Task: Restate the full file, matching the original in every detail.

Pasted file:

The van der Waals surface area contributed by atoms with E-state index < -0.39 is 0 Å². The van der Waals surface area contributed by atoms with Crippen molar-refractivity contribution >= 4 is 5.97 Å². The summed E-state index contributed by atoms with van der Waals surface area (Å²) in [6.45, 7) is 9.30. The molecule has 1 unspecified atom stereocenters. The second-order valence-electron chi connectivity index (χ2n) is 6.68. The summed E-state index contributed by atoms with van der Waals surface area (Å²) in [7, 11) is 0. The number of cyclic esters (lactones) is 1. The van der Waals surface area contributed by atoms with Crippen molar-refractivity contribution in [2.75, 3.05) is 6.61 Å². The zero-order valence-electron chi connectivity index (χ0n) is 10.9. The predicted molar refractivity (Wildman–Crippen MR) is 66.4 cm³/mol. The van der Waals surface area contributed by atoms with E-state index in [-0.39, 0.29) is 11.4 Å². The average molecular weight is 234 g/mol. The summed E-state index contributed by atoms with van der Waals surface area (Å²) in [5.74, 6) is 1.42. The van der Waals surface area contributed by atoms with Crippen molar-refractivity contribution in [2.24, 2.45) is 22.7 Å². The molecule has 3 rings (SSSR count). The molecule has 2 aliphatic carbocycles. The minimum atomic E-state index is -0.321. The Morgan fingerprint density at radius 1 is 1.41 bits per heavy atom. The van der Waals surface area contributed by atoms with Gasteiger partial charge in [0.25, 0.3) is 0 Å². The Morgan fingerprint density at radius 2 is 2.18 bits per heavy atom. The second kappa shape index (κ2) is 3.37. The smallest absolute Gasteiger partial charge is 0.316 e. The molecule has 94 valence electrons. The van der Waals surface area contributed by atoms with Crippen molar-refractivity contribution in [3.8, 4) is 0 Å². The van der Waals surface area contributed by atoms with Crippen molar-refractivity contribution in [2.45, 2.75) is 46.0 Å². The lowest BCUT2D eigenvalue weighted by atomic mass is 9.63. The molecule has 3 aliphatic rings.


The van der Waals surface area contributed by atoms with E-state index < -0.39 is 0 Å². The van der Waals surface area contributed by atoms with Crippen molar-refractivity contribution >= 4 is 5.97 Å². The summed E-state index contributed by atoms with van der Waals surface area (Å²) in [6.45, 7) is 9.30. The molecule has 1 unspecified atom stereocenters. The second-order valence-electron chi connectivity index (χ2n) is 6.68. The summed E-state index contributed by atoms with van der Waals surface area (Å²) in [7, 11) is 0. The number of cyclic esters (lactones) is 1. The van der Waals surface area contributed by atoms with Crippen molar-refractivity contribution in [2.75, 3.05) is 6.61 Å². The zero-order valence-electron chi connectivity index (χ0n) is 10.9. The predicted molar refractivity (Wildman–Crippen MR) is 66.4 cm³/mol. The van der Waals surface area contributed by atoms with E-state index in [-0.39, 0.29) is 11.4 Å². The average molecular weight is 234 g/mol. The summed E-state index contributed by atoms with van der Waals surface area (Å²) in [5.74, 6) is 1.42. The van der Waals surface area contributed by atoms with Crippen molar-refractivity contribution in [2.24, 2.45) is 22.7 Å². The molecule has 3 rings (SSSR count). The molecule has 2 aliphatic carbocycles. The minimum atomic E-state index is -0.321. The Morgan fingerprint density at radius 1 is 1.41 bits per heavy atom. The van der Waals surface area contributed by atoms with Gasteiger partial charge in [0.25, 0.3) is 0 Å². The Morgan fingerprint density at radius 2 is 2.18 bits per heavy atom. The second kappa shape index (κ2) is 3.37. The smallest absolute Gasteiger partial charge is 0.316 e. The molecule has 94 valence electrons. The van der Waals surface area contributed by atoms with Crippen molar-refractivity contribution in [3.8, 4) is 0 Å². The van der Waals surface area contributed by atoms with Crippen molar-refractivity contribution in [2.45, 2.75) is 46.0 Å². The lowest BCUT2D eigenvalue weighted by atomic mass is 9.63. The molecule has 3 aliphatic rings.